Patricia's at Fabeck Graben (the Courcelette Sector) in September (a
battle with which I have limited familiarity). Specific reference is
made on page 171 to the PPCLI losing it's way in the broken ground from
which all landmarks had been obliterated. They struggled through
intense rifle and machine gun fire to join with the 5th Brigade at
(see MAP 7)
I have covered the Battle of
Arras (Vimy) in detail on my Great War website for my paternal
grandfather George Laughton. All of Nicholson's maps as well as
the text for Vimy are provided at that location (see
Vimy link). We have included in the PDF link pages 252 to 258
to allow the reader to read the references to the April 9th
battle. The PPCLI are referenced on pages 254 and 256.
As this was such a significant battle for the united Canadian
divisions, the Nicholson coverage does not contain significant detail on
any one unit. For more detail refer to Newman's text "With
the Patricia's in Flanders".
(see MAP 9)
Nicholson refers to the PPCLI on pages 321 and 322 of his detailed
outline of the offensive at Passchendale, however we have included 320
to 325 so that the reader can get the full context. In fact, one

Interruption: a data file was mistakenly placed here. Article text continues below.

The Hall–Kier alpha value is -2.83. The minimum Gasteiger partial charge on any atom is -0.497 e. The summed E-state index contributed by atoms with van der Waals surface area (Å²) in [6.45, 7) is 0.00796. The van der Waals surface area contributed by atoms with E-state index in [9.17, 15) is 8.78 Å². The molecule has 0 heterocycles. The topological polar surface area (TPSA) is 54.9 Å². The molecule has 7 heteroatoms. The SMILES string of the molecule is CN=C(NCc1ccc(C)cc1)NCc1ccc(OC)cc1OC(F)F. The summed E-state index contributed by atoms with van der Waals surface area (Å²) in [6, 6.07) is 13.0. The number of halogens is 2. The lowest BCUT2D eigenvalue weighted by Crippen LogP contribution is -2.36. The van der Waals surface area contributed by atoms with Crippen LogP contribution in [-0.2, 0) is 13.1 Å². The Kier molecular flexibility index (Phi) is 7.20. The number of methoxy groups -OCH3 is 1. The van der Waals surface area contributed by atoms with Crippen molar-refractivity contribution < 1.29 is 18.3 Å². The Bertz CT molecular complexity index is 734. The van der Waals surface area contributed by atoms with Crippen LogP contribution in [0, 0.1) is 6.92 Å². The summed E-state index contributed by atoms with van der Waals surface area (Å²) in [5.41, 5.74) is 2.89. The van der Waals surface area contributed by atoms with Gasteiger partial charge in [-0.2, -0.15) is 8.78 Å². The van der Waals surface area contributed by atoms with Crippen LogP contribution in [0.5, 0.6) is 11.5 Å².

must go back to page 312 to see how Field-Marshall Haig started to move
troops in preparation for the northern offensive. The Canadians
returned to Gravenstafel Ridge, the same front they held prior to the
gas attacks in 1915. Currie and the Canadians worked with the
Australians to coordinate an effective artillery and infantry attack, as
they had at Vimy. At this time the Germans also changed tactics
and moved heavy machine gun support into the "forefield", to a
great extent negating the use of heavy artillery by the Canadians.
The attack started on October 26th and by the 28th the Canadians
had suffered 2,481 casualties ("the slaughter in the mud"),
including 585 killed, 965 wounded and 8 taken prisoner on the first
day. The PPCLI are referenced in the renewed assault on October
30, 1917 as the Canadians attempt to take Crest Farm. The PPCLI
had been successful in capturing "Snipe Hall", a troublesome
pillbox at the edge of the swamp, the night before the main
attack. Regardless, the PPCLI were welcomed with a "storm of
fire" that brought heavy casualties, loosing most of their junior
officers in the first hour, many by German snipers. The PPCLI main
accomplishment is reported as being the storming of the fortified
positions guarding the Meetcheele crossroads, thanks to the efforts of
two Victoria Cross soldiers (Mackenzie and Mullin). Passchendale
was captured on November 6, 1917 and it was recorded as a day "by
which for the second time within the year the Canadian troops achieved a
record of uninterrupted success".
Map #10 of the Nicholson Collection is also used in the section that
describes the Capture and Taking Prisoner of
Josiah Kennedy on March 21, 1918, while serving with the 12th
Battalion, Royal Irish Rifles. At that time the Germans were in the
early stages of their infamous March 1918 Offensive and Kennedy was
encircled and captured, along with many others.